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Enriched Oxygen Systems: Three Operation Best Practices

Enriched Oxygen Systems

Three Operation Best Practices

Even though oxygen is abundant in our atmosphere (~21%), once we concentrate it above 23.5% it becomes a dangerous system media. Oxygen systems are dangerous not because oxygen itself is flammable, but rather because it increases the flammability of most materials around it. Things that we do not ordinarily think of as flammable, such as 316 stainless steel, become quite flammable in an oxygen-enriched environment.

Most of us know the three requirements for fire: oxygen (oxidizer), fuel and an ignition source. When working with Enriched Oxygen Systems, you will almost always have all three requirements present in your system. The only way to manage the risk of oxygen systems is to manage each of these three components by following design best practices. The most prominent and recognized standard on oxygen systems is CGA-4.4 Oxygen Pipeline and Piping Systems, which should be consulted for all matters related to oxygen best practices.

Oxygen Enriched SystemsSince this article is discussing oxygen systems, it is safe to assume there will be oxygen present in the system and the first leg of the requirement triangle is met. Since we cannot eliminate this risk, we must mitigate through best practices and thoughtful design. One easy method is to reduce the risk through a reduction of the system pressure. Since a reduction of pressure is also a reduction in the “amount” of oxygen your system is exposed to, the risk is greatly reduced. Find ways to move pressure reducing regulators upstream as early as possible, and try to minimize the overall pressure of your system.

Without fuel, there can be no fire. Even materials you may consider to be nonflammable, are oftentimes flammable in elevated concentrations of oxygen. This is measured as the Oxygen Index, and is published in numerous online standards. For safe systems, designers aim to have a higher index value as this correlates to a higher concentration of oxygen required to continue burning the material at atmospheric pressure. For example, when considering material selection for seats & seals, PTFE is a safer bet than Buna-N or nitrile rubber because the PTFE has a much higher oxygen index and will require a much larger concentration to continue burning.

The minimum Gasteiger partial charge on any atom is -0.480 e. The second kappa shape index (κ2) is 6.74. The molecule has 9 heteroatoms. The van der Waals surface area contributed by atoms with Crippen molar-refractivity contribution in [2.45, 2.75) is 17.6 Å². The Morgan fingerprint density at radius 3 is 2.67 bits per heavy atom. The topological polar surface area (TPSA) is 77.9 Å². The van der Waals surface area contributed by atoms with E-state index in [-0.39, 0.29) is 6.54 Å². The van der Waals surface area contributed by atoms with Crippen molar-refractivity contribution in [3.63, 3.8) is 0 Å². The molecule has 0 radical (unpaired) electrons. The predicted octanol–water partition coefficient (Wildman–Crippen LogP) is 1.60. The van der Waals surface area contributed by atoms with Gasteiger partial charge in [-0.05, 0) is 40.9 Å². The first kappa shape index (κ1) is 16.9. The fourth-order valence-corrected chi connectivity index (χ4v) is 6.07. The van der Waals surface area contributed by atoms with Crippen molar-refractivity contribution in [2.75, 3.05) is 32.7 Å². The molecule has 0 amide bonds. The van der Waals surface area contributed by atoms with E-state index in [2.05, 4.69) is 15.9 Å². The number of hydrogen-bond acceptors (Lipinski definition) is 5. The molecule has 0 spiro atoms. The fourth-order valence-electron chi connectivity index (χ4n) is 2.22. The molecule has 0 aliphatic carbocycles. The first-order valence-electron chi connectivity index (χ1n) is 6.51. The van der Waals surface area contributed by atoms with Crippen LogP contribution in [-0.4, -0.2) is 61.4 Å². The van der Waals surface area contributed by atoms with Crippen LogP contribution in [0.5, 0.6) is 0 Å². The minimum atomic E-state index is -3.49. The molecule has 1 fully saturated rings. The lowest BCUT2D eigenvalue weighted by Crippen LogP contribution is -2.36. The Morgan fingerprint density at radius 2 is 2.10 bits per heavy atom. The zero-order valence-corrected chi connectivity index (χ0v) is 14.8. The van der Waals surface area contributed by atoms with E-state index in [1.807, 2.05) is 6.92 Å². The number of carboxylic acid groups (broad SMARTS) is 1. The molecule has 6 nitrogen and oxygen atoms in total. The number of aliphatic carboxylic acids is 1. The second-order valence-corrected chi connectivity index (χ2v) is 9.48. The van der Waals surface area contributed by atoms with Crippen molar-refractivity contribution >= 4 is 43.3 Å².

The third component of the fire triangle required to promote a burning is an ignition source and there are three major ignition mechanisms in oxygen systems:

Particle Impact

Oxygen Enriched SystemsFor an oxygen system to ignite due to particle impact, four conditions must be met. Remove one of these conditions and the risk of particle impact ignition is greatly reduced.

  1. Flammable particles: It is best to assume there is always going to be particles since it’s impossible to fully clean the system and prevent any particle ingress during fabrication, startup, or operation. To help mitigate this risk it is suggested to use burn resistant filters, and purge with an inert gas before startup.
  2. High Gas Velocity: commonly believed to be any velocity greater than 100 ft/s, where the kinetic energy of the particle is enough to ignite other materials.
  3. Severe Impact Angle: impacts of 45-90 degrees allow for the most efficient transfer of kinetic energy to heat so it is best to avoid geometry where this impact angle could be possible.
  4. Flammable Target: in any oxygen system, it is best to avoid materials that are flammable in concentrated oxygen and use materials such as brass or Monel which are less susceptible.

Adiabatic Compression

As gas is compressed, it produces heat. This can cause the temperature of surrounding materials to reach their auto ignition temperature resulting in a fire. To mitigate this risk, materials with higher auto ignition temperatures should be considered for any system where rapid pressurization is possible. Also to avoid using components that can cause rapid pressurization such as ball valves and plug valves.

Oxygen Enriched SystemsFlow Friction

Normally, only a risk in a high-pressure application, ignition is possible where a fast-moving stream flows past any non-metallic surface.

To reduce the risk of oxygen fires, focus on managing the three legs of the fire triangle: oxygen, fuel, heat. While we can’t remove the oxygen from the system, try to find ways to reduce the pressure of the system - a lower amount of oxygen molecules results in a lower risk to the system. To manage fuel, focus on compatible system materials that are burn-resistant such as brass or Monel and avoid metals such as stainless steel or aluminum. A good resource for information on compatible materials is NASA Technical Standard KTI-5210 or multiple online publications. Finally, focus on removing possible ignition sources or possible sources of heat such as adiabatic compression or particle impact as discussed above. This is best done by following industry best practices such as listed in (Safe Use of Oxygen and Oxygen Systems: Handbook for Design, Operation, and Maintenance): Second Ed.

This document was prepared by Swagelok Kansas City | Little Rock | Omaha | Quad Cities. The information and recommendations are intended as general information only, are subject to change without notice, have not been verified by Swagelok Company, and do not contain or create any warranty or guarantee regarding accuracy or completeness. Users bear responsibility for determining the suitability of information, recommendations, and products for their own use and situations. Consult catalogs on www.swagelok.com for the most current information about Swagelok products and services.